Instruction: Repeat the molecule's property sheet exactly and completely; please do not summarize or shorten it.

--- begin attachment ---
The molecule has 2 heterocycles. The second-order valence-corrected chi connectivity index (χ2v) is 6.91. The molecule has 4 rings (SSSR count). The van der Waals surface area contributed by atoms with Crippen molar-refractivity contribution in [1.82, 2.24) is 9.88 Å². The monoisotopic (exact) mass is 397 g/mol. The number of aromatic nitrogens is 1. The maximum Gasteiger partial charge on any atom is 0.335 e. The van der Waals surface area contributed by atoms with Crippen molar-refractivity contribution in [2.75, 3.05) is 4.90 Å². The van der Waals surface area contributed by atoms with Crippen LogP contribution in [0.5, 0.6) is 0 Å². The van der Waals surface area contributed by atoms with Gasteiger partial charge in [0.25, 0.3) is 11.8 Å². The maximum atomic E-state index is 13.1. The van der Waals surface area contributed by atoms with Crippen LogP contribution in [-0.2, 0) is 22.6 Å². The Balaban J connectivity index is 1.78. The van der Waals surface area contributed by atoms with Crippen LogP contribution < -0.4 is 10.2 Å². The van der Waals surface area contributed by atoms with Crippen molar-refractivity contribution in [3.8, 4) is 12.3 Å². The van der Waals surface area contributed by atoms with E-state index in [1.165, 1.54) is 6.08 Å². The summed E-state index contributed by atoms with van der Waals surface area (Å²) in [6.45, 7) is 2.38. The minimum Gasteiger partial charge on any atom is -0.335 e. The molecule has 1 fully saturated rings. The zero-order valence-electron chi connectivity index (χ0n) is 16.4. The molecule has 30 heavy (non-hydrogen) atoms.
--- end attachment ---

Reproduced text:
The molecule has 2 heterocycles. The second-order valence-corrected chi connectivity index (χ2v) is 6.91. The molecule has 4 rings (SSSR count). The van der Waals surface area contributed by atoms with Crippen molar-refractivity contribution in [1.82, 2.24) is 9.88 Å². The monoisotopic (exact) mass is 397 g/mol. The number of aromatic nitrogens is 1. The maximum Gasteiger partial charge on any atom is 0.335 e. The van der Waals surface area contributed by atoms with Crippen molar-refractivity contribution in [2.75, 3.05) is 4.90 Å². The van der Waals surface area contributed by atoms with Crippen LogP contribution in [0.5, 0.6) is 0 Å². The van der Waals surface area contributed by atoms with Gasteiger partial charge in [0.25, 0.3) is 11.8 Å². The maximum atomic E-state index is 13.1. The van der Waals surface area contributed by atoms with Crippen LogP contribution in [-0.2, 0) is 22.6 Å². The Balaban J connectivity index is 1.78. The van der Waals surface area contributed by atoms with Crippen LogP contribution < -0.4 is 10.2 Å². The van der Waals surface area contributed by atoms with Crippen molar-refractivity contribution in [3.8, 4) is 12.3 Å². The van der Waals surface area contributed by atoms with E-state index in [1.165, 1.54) is 6.08 Å². The summed E-state index contributed by atoms with van der Waals surface area (Å²) in [6.45, 7) is 2.38. The minimum Gasteiger partial charge on any atom is -0.335 e. The molecule has 1 fully saturated rings. The zero-order valence-electron chi connectivity index (χ0n) is 16.4. The molecule has 30 heavy (non-hydrogen) atoms.